[FPSPACE] Venera 7 - "lost" its parachute just before touchdown?

Larry Klaes lklaes@bbn.com
Fri, 18 Aug 2000 22:32:12 -0400


Thank you, Anthony, I don't mind being wrong at all
in this case - I just wish I knew about it a few 
months earlier. :^)  So what is their proof of the
premature parachute detachment?

I would like to see a transcript of that interview, 
not because I have doubts, but for its historic value.

Any other interesting items on the Soviet lunar and
planetary program that you talked about?

Larry


At 03:37 PM 08/18/2000 -0400, Anatoly Zak wrote:

>This story is based largely on my interview with Perminov, the project chief
>at Lavochkin (he is also author of Difficult Road to Mars. He said that they
>had a proof that Venera-7's chute broke off at the altitude of 10 meters and
>the craft survived a free fall. It fell on its side, that's why its signal
>was so weak. I have Perminov's interview on tape if there are any doubts.
>
>Anatoly Zak
>
>-----Original Message-----
>From: Larry Klaes [mailto:lklaes@bbn.com]
>Sent: 18 августа 2000 г. 14:54
>To: fpspace@solar.rtd.utk.edu
>Cc: David Grinspoon; Andrew LePage; chris_schmidt@wgbh.org
>Subject: [FPSPACE] Venera 7 - "lost" its parachute just before
>touchdown?
>
>
>The first space probe to send data from the surface of another 
>planet was launched on thirty years ago this week on August 17, 
>1970 from the USSR.  
>
>Named Venera 7, it reached the surface of the planet Venus on 
>December 15, 1970 and radioed back confirmation that the planet's 
>surface air pressure was ninety times that of Earth and over 475 
>degrees Celsius (900 degree Fahrenheit) on a global scale.
>
>But the information did not come easy...
>
>The URL:
>
>http://www.space.com/news/spacehistory/venera7_000817.html
>
>
>One item in this article I find inaccurate is the claim
>that the main descent parachute on Venera 7 was "lost" at
>an altitude of only 10 meters (32 feet), seeming to end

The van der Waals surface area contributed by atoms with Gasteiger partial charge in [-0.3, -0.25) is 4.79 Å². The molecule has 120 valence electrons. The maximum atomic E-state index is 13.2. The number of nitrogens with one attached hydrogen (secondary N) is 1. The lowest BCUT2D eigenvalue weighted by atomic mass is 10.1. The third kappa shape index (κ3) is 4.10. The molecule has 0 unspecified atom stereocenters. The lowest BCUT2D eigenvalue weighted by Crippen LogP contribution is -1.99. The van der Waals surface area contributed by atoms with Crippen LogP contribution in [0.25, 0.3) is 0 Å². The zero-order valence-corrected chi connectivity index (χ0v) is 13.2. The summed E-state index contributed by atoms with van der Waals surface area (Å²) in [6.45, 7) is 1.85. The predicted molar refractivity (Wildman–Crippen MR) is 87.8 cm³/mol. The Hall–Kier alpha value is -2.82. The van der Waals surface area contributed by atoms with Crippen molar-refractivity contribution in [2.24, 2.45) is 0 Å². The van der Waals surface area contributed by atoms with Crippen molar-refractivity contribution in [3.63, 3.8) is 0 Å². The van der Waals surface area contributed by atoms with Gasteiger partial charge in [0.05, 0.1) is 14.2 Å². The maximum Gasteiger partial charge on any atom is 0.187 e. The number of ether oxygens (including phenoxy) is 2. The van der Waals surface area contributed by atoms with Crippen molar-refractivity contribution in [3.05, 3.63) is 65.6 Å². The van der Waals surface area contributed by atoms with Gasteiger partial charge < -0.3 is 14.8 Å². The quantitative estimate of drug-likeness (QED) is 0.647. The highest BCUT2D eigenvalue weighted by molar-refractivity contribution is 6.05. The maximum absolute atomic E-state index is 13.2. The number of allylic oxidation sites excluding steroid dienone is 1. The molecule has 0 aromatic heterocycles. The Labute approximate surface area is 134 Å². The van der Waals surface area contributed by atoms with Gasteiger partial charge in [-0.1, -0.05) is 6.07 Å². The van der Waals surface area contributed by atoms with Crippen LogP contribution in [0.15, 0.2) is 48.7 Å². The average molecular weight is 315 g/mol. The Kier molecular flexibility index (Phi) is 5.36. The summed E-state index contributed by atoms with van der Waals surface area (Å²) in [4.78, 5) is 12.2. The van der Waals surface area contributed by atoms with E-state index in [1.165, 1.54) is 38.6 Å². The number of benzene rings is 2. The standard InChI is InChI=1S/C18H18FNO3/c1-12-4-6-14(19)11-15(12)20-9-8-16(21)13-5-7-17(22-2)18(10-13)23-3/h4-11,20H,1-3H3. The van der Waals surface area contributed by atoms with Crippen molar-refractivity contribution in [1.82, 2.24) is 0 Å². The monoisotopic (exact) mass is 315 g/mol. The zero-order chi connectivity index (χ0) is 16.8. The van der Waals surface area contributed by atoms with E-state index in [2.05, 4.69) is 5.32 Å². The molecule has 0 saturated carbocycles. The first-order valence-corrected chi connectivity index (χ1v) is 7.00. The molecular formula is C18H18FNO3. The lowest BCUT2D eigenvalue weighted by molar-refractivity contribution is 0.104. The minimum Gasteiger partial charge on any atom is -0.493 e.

>the mission right there.  I have never read this before,
>not to mention how would they know that Venera 7 lost its
>parachute or what would make such an event happen?  
>
>All reports I have read say that Venera 7 sent signals for 
>35 minutes while descending through the air, then suddenly 
>seemed to stop transmitting.  Apparently the probe tipped 
>over upon landing, making its antennae point away from Earth, 
>greatly reducing the signal strength.
>
>In addition, even if the probe fell from that low height, it 
>certainly would not be destroyed.  The later Veneras came 
>down from much higher altitudes without the aid of parachutes 
>and survived because the air is so thick (granted they had
>aerobrake discs).  Any comments on this article item?
>
>
>Some relevant Web sites on Venera 7:
>
>http://www.friends-partners.org/~mwade/project/venera.htm
>
>http://nssdc.gsfc.nasa.gov/nmc/tmp/1970-060A.html
>
>http://vsm.host.ru/e_venera.htm
>
>http://sunra.colorado.edu:80/david/ch3.html
>
>http://www.seds.org/pub/info/newsletters/ejasa/1993/jasa9302.txt
>
>
>This article from Sven Grahn includes the sounds 
>of the companion probe to Venera 7 that did not make
>it out of Earth orbit and was called Cosmos 359.
>I always find it to be a haunting piece:
>
>http://www.users.wineasy.se/svengrahn/trackind/Kosm359/Kosm359.htm
>
>Larry
>
>
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